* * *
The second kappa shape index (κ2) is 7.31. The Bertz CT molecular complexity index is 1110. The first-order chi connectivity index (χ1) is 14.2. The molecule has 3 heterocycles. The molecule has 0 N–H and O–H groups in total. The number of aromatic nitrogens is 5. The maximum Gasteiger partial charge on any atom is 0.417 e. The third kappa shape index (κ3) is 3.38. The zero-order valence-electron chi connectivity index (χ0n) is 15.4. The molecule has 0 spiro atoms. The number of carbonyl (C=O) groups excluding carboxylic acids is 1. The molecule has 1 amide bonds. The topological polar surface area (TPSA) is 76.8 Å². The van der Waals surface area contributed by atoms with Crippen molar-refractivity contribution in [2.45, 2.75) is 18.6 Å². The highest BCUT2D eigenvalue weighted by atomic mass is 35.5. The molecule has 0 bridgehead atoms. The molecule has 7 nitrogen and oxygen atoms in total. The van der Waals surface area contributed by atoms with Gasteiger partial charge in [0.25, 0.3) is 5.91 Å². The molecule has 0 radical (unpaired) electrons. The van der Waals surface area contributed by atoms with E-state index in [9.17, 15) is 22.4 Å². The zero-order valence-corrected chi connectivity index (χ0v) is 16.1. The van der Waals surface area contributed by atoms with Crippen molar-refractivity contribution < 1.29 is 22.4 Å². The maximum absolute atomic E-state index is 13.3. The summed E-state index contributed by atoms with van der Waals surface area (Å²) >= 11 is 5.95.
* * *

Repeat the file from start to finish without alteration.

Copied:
The second kappa shape index (κ2) is 7.31. The Bertz CT molecular complexity index is 1110. The first-order chi connectivity index (χ1) is 14.2. The molecule has 3 heterocycles. The molecule has 0 N–H and O–H groups in total. The number of aromatic nitrogens is 5. The maximum Gasteiger partial charge on any atom is 0.417 e. The third kappa shape index (κ3) is 3.38. The zero-order valence-electron chi connectivity index (χ0n) is 15.4. The molecule has 0 spiro atoms. The number of carbonyl (C=O) groups excluding carboxylic acids is 1. The molecule has 1 amide bonds. The topological polar surface area (TPSA) is 76.8 Å². The van der Waals surface area contributed by atoms with Crippen molar-refractivity contribution in [2.45, 2.75) is 18.6 Å². The highest BCUT2D eigenvalue weighted by atomic mass is 35.5. The molecule has 0 bridgehead atoms. The molecule has 7 nitrogen and oxygen atoms in total. The van der Waals surface area contributed by atoms with Gasteiger partial charge in [0.25, 0.3) is 5.91 Å². The molecule has 0 radical (unpaired) electrons. The van der Waals surface area contributed by atoms with E-state index in [9.17, 15) is 22.4 Å². The zero-order valence-corrected chi connectivity index (χ0v) is 16.1. The van der Waals surface area contributed by atoms with Crippen molar-refractivity contribution < 1.29 is 22.4 Å². The maximum absolute atomic E-state index is 13.3. The summed E-state index contributed by atoms with van der Waals surface area (Å²) >= 11 is 5.95.